MELCAST

​Many cantaloupe and watermelon growers have planted transplants in the field or will soon. A question many growers often have is when and how should one apply fungicides.  Applying fungicides according to a weather-based system is easy for cantaloupe and watermelon growers. MELCAST was developed at Purdue University by Rick Latin to allow growers to apply foliar fungicides to control Alternaria leaf blight, anthracnose and gummy stem blight. When MELCAST is followed, fungicides are applied when they are most needed depending on leaf moisture and temperature. Details are listed below or in the extension bulletin, Foliar Disease Control Using MELCAST, BP-67-W. Download the bulletin at www.extension.purdue.edu/extmedia/BP/BP-67-W.pdf or contact Dan Egel for a copy. 

The MELCAST program uses weather information from one of the 12 sites located around Indiana: Daviess County, Decker, Elkhart County, Gibson County, Jackson County, Oaktown, Richmond, Rockville, Sullivan, SW Purdue Ag Center, Vincennes, and Wanatah. MELCAST also serves growers in Kentucky, Michigan and Missouri. Cantaloupe and watermelon growers should farm within about 50 miles of a MELCAST site. If rain events, dew formation, and temperatures at one of the MELCAST sites are similar to your farm, MELCAST should be effective for you. Cantaloupe and watermelon growers using MELCAST apply foliar fungicides every 14 days unless the weather thresholds described below indicate that an application should be made sooner. A step-by-step list of how to use MELCAST can be found below.

  1. Apply initial fungicide application at or before vines touch within a row.
  2. Check the Environmental Favorability (EFI) value for the day of fungicide application.
  3. Calculate the threshold for the next application by adding 20 (cantaloupe) or 35 (watermelon) to the EFI value in step 2. It is important for cantaloupe and watermelon growers to use the EFI values designed for their crop. To get a MELCAST calendar to keep track of EFI values, call Dan Egel. Alternatively, a MELCAST spreadsheet can be downloaded from melcast.info.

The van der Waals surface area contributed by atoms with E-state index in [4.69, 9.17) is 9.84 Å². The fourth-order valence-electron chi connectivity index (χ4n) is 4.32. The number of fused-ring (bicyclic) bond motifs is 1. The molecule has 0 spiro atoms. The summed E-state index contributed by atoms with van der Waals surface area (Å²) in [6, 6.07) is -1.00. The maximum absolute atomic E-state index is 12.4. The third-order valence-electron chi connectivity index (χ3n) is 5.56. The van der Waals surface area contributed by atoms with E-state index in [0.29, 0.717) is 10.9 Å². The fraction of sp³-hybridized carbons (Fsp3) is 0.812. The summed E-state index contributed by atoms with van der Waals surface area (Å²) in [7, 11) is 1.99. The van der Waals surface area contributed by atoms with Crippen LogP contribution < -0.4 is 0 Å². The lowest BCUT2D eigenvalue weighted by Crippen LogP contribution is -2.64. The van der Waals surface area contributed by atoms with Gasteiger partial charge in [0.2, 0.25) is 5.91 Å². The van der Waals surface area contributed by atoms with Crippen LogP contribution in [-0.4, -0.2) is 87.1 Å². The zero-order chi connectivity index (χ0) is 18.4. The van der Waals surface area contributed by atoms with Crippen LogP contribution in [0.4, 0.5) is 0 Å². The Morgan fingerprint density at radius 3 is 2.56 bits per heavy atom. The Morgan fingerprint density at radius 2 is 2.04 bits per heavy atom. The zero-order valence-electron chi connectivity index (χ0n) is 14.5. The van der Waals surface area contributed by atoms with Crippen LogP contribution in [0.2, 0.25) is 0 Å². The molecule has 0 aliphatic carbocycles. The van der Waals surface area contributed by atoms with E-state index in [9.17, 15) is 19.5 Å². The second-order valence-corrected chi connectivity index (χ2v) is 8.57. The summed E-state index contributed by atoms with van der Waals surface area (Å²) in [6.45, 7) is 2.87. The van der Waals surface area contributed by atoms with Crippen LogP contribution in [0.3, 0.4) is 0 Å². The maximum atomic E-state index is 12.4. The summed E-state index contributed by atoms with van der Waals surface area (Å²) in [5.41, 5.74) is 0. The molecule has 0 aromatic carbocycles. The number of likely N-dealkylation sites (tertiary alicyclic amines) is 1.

4. Apply the next fungicide application 14 days after the first, or sooner if the EFI threshold has been reached. 
  5. Check the EFI values on the day you make your next fungicide application and re-calculate the threshold for the next application. 

A few things to remember: It is best to apply fungicides before the threshold has been reached then after. So, for example, if you are a watermelon grower, the EFI threshold has reached 33 and a rain is expected soon, then go ahead and apply a fungicide. Use the thresholds of 20 and 35 EFI values as guides. Use a lower threshold if you feel that disease pressure is high. Finally, note that fungicide applications for downy mildew and powdery mildew cannot be scheduled with MELCAST.

Keeping track of MELCAST values is similar to keeping track of oil changes in a car or truck. When one changes oil, the mileage is written down and the oil changed at the next threshold (3,000 miles or 35 EFI values). EFI values, like mileage of a truck, continue to increase. Check EFI values by using the toll-free phone number (800) 939-1604 Monday though Friday; check the website 7 days a week btny.agriculture.purdue.edu/melcast/ (or remember melcast.info); or sign up for the free MELCAST Update that comes once a week during the season. Please call Dan Egel with any questions.

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